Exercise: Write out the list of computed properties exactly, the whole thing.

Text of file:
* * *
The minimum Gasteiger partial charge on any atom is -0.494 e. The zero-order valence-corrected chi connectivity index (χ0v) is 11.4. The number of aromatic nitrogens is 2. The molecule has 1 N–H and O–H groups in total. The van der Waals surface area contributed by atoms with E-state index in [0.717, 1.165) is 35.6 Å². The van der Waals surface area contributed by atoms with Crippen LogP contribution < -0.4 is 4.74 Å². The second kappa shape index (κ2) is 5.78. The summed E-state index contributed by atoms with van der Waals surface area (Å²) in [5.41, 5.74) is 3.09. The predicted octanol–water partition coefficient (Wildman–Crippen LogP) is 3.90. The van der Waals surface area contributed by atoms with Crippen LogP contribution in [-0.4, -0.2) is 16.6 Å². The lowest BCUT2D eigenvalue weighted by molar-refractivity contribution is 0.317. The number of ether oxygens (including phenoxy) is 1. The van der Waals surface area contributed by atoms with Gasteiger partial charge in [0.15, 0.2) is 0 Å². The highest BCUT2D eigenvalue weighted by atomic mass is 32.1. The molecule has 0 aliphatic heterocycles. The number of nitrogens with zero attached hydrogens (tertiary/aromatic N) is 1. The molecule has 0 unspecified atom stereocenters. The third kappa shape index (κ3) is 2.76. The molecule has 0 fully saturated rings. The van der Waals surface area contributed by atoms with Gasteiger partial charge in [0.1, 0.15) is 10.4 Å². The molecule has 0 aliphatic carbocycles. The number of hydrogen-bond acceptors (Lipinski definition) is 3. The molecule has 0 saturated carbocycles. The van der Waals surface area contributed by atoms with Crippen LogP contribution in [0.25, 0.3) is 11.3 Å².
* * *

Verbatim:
The minimum Gasteiger partial charge on any atom is -0.494 e. The zero-order valence-corrected chi connectivity index (χ0v) is 11.4. The number of aromatic nitrogens is 2. The molecule has 1 N–H and O–H groups in total. The van der Waals surface area contributed by atoms with E-state index in [0.717, 1.165) is 35.6 Å². The van der Waals surface area contributed by atoms with Crippen LogP contribution < -0.4 is 4.74 Å². The second kappa shape index (κ2) is 5.78. The summed E-state index contributed by atoms with van der Waals surface area (Å²) in [5.41, 5.74) is 3.09. The predicted octanol–water partition coefficient (Wildman–Crippen LogP) is 3.90. The van der Waals surface area contributed by atoms with Crippen LogP contribution in [-0.4, -0.2) is 16.6 Å². The lowest BCUT2D eigenvalue weighted by molar-refractivity contribution is 0.317. The number of ether oxygens (including phenoxy) is 1. The van der Waals surface area contributed by atoms with Gasteiger partial charge in [0.15, 0.2) is 0 Å². The highest BCUT2D eigenvalue weighted by atomic mass is 32.1. The molecule has 0 aliphatic heterocycles. The number of nitrogens with zero attached hydrogens (tertiary/aromatic N) is 1. The molecule has 0 unspecified atom stereocenters. The third kappa shape index (κ3) is 2.76. The molecule has 0 fully saturated rings. The van der Waals surface area contributed by atoms with Gasteiger partial charge in [0.1, 0.15) is 10.4 Å². The molecule has 0 aliphatic carbocycles. The number of hydrogen-bond acceptors (Lipinski definition) is 3. The molecule has 0 saturated carbocycles. The van der Waals surface area contributed by atoms with Crippen LogP contribution in [0.25, 0.3) is 11.3 Å².